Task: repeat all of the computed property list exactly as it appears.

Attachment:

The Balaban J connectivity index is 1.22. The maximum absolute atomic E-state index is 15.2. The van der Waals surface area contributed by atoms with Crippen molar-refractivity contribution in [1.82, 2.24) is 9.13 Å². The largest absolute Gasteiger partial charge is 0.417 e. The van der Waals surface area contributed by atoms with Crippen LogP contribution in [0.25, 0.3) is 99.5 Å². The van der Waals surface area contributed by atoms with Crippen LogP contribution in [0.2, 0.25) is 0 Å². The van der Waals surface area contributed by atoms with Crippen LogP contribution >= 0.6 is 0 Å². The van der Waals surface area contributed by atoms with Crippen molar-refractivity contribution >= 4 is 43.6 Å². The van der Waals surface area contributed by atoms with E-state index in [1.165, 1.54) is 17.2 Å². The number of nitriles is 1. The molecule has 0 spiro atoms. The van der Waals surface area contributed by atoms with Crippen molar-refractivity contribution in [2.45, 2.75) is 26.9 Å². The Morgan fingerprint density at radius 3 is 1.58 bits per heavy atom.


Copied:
The Balaban J connectivity index is 1.22. The maximum absolute atomic E-state index is 15.2. The van der Waals surface area contributed by atoms with Crippen molar-refractivity contribution in [1.82, 2.24) is 9.13 Å². The largest absolute Gasteiger partial charge is 0.417 e. The van der Waals surface area contributed by atoms with Crippen LogP contribution in [0.25, 0.3) is 99.5 Å². The van der Waals surface area contributed by atoms with Crippen LogP contribution in [0.2, 0.25) is 0 Å². The van der Waals surface area contributed by atoms with Crippen LogP contribution >= 0.6 is 0 Å². The van der Waals surface area contributed by atoms with Crippen molar-refractivity contribution >= 4 is 43.6 Å². The van der Waals surface area contributed by atoms with E-state index in [1.165, 1.54) is 17.2 Å². The number of nitriles is 1. The molecule has 0 spiro atoms. The van der Waals surface area contributed by atoms with Crippen molar-refractivity contribution in [2.45, 2.75) is 26.9 Å². The Morgan fingerprint density at radius 3 is 1.58 bits per heavy atom.